Brokerages are, of course, a business, and the brokerage industry’s technological evolution has meant that service and account-service channels have to be as flexible as the technology itself. While our perspective is that we ultimately should be able to achieve the level of service and flexibility that every business would like to offer their customers, this reality is a consequence of limitations in the underlying technologies that enable the industry. Technologies such as systems for transaction processing, client-service portals, billing systems, and billing distribution protocols are designed to satisfy a technical necessity to serve the interests of an industry service provider, not necessarily those of the client.
How does this translate to you? Our clients in our brokerage may tell us that they use their brokerage’s platform to make bills to clients. When they do that, they can only accept the bills from clients whose brokerage provides the platform to the client. It’s not that the brokerage doesn’t want to communicate with the client. It’s just that the brokerage’s platform may not be designed to allow you to pay the client directly. In fact, to the extent that the brokerage has a payment capability, we are depending on the broker to pay the bill to the client.
You might ask, what do you mean when you say the brokerage’s platform is not designed to allow you to pay the client directly? For the purposes of this article, the term payment can refer to a variety of things, including invoices to customers, invoices sent by the brokerage to their clients, and periodic fee-based billing for the brokerage’s services. If we had a platform designed to allow you to pay the client directly, then we would have to build in support for paying the client directly from our client-service platform. When you buy the phone on which you are going to communicate with the brokerage, the brokerage will have to pay the phone provider for the phone and its access to your communications. Similarly, if you use our client-service platform to bill your client directly, the brokerage would have to pay the brokerage’s phone bill.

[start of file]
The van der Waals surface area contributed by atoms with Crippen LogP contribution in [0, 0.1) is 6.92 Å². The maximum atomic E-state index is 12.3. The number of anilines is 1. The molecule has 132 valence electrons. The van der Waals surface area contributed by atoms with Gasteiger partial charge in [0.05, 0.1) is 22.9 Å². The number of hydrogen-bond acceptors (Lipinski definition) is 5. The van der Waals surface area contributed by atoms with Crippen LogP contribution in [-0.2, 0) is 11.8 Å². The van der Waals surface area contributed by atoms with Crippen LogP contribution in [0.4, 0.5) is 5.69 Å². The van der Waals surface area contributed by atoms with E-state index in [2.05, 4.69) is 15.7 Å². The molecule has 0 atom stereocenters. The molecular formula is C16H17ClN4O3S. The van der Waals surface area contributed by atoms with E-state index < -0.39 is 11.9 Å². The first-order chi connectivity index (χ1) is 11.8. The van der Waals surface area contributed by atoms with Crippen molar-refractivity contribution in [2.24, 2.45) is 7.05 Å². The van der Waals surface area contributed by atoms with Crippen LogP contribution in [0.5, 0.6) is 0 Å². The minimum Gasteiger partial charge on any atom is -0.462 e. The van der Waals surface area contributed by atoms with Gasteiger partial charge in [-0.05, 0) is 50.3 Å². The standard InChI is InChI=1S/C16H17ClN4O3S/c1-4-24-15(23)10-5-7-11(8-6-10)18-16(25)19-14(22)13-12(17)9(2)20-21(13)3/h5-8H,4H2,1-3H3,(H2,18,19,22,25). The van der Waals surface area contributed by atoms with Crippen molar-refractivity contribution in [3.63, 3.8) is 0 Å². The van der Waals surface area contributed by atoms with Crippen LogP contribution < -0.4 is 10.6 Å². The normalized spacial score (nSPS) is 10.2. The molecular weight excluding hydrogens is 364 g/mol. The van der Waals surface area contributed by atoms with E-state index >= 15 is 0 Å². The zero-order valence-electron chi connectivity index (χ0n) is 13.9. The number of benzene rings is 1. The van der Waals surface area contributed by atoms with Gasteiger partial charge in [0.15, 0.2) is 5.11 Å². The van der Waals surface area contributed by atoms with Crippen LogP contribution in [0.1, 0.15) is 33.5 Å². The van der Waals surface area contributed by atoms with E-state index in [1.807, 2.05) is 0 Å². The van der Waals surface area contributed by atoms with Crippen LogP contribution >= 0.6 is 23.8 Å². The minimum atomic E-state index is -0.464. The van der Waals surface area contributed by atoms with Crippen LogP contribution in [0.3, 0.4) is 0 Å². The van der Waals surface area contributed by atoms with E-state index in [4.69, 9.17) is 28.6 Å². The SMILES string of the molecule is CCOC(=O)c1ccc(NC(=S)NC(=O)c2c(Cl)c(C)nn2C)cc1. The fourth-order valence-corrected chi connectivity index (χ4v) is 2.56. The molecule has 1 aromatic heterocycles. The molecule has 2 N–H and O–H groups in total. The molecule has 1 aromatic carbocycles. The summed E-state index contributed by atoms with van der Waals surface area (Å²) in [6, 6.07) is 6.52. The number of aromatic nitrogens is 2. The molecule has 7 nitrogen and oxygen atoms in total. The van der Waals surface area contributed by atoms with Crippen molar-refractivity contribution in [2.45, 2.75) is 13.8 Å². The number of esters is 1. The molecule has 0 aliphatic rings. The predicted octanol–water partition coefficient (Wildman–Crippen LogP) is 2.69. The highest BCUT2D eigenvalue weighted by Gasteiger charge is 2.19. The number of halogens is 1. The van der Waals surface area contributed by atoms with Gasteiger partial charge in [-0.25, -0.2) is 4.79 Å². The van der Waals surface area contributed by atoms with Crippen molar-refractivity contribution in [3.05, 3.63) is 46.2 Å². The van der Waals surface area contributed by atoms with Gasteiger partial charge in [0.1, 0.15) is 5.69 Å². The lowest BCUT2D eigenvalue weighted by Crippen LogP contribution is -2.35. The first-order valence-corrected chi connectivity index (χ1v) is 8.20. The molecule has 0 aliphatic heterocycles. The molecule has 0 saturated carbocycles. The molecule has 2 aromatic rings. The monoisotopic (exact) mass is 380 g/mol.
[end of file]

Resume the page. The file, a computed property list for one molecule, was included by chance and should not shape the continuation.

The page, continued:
Generally speaking, we have a limited range of capabilities that we can provide to our clients, but think about the extra lengths the online gaming equivalent of brokers go to, to bring you that next best casino bonus you can take advantage of. If you aren’t a broker, or if your client’s brokerage doesn’t have a platform to accept payments from clients, then we aren’t going to allow you to bill your client directly. For example, if you have a client account at Bank of America, and you pay your client via Bank of America’s bill-payment portal, you can’t bill your client directly using Bank of America’s billing protocol. Nor would we support it, because Bank of America’s billing protocol would require us to interact with Bank of America’s billing engine, which would restrict our ability to bill the client directly from our client-service platform.
In fact, most of the brokerage market has a payment system in which a brokerage rep sends an invoice to the client, typically in an envelope or via a fax. Because of the limitations of the underlying systems, this setup isn’t very flexible in terms of payment options, such as making electronic payments, or sending the client a bill with an electronic signature or self-paid instructions.